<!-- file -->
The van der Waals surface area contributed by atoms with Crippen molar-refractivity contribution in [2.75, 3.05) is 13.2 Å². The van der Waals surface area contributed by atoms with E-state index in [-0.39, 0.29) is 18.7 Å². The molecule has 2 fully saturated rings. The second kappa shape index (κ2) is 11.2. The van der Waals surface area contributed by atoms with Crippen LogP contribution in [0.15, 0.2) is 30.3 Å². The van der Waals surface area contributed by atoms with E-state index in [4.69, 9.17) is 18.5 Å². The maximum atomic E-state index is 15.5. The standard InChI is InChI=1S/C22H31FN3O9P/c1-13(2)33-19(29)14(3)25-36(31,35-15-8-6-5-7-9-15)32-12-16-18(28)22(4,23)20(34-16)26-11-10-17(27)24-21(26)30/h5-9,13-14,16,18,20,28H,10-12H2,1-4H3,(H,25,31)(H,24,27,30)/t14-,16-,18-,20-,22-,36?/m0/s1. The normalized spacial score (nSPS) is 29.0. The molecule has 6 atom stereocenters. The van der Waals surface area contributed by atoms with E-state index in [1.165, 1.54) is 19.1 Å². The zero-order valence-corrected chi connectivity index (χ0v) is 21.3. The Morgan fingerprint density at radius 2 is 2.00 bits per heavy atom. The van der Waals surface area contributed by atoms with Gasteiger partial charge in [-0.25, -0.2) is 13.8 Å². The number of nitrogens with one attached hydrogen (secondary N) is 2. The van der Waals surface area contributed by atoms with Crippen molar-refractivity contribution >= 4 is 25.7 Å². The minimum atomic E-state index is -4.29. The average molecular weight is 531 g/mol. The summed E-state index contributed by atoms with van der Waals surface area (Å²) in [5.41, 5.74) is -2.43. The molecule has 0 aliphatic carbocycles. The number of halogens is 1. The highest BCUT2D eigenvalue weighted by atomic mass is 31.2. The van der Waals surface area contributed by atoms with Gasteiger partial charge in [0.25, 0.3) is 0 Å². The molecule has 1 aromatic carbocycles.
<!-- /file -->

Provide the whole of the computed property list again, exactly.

The van der Waals surface area contributed by atoms with Crippen molar-refractivity contribution in [2.75, 3.05) is 13.2 Å². The van der Waals surface area contributed by atoms with E-state index in [-0.39, 0.29) is 18.7 Å². The molecule has 2 fully saturated rings. The second kappa shape index (κ2) is 11.2. The van der Waals surface area contributed by atoms with Crippen LogP contribution in [0.15, 0.2) is 30.3 Å². The van der Waals surface area contributed by atoms with E-state index in [4.69, 9.17) is 18.5 Å². The maximum atomic E-state index is 15.5. The standard InChI is InChI=1S/C22H31FN3O9P/c1-13(2)33-19(29)14(3)25-36(31,35-15-8-6-5-7-9-15)32-12-16-18(28)22(4,23)20(34-16)26-11-10-17(27)24-21(26)30/h5-9,13-14,16,18,20,28H,10-12H2,1-4H3,(H,25,31)(H,24,27,30)/t14-,16-,18-,20-,22-,36?/m0/s1. The normalized spacial score (nSPS) is 29.0. The molecule has 6 atom stereocenters. The van der Waals surface area contributed by atoms with E-state index in [1.165, 1.54) is 19.1 Å². The zero-order valence-corrected chi connectivity index (χ0v) is 21.3. The Morgan fingerprint density at radius 2 is 2.00 bits per heavy atom. The van der Waals surface area contributed by atoms with Gasteiger partial charge in [-0.25, -0.2) is 13.8 Å². The number of nitrogens with one attached hydrogen (secondary N) is 2. The van der Waals surface area contributed by atoms with Crippen molar-refractivity contribution >= 4 is 25.7 Å². The minimum atomic E-state index is -4.29. The average molecular weight is 531 g/mol. The summed E-state index contributed by atoms with van der Waals surface area (Å²) in [5.41, 5.74) is -2.43. The molecule has 0 aliphatic carbocycles. The number of halogens is 1. The highest BCUT2D eigenvalue weighted by atomic mass is 31.2. The van der Waals surface area contributed by atoms with Gasteiger partial charge in [0.25, 0.3) is 0 Å². The molecule has 1 aromatic carbocycles.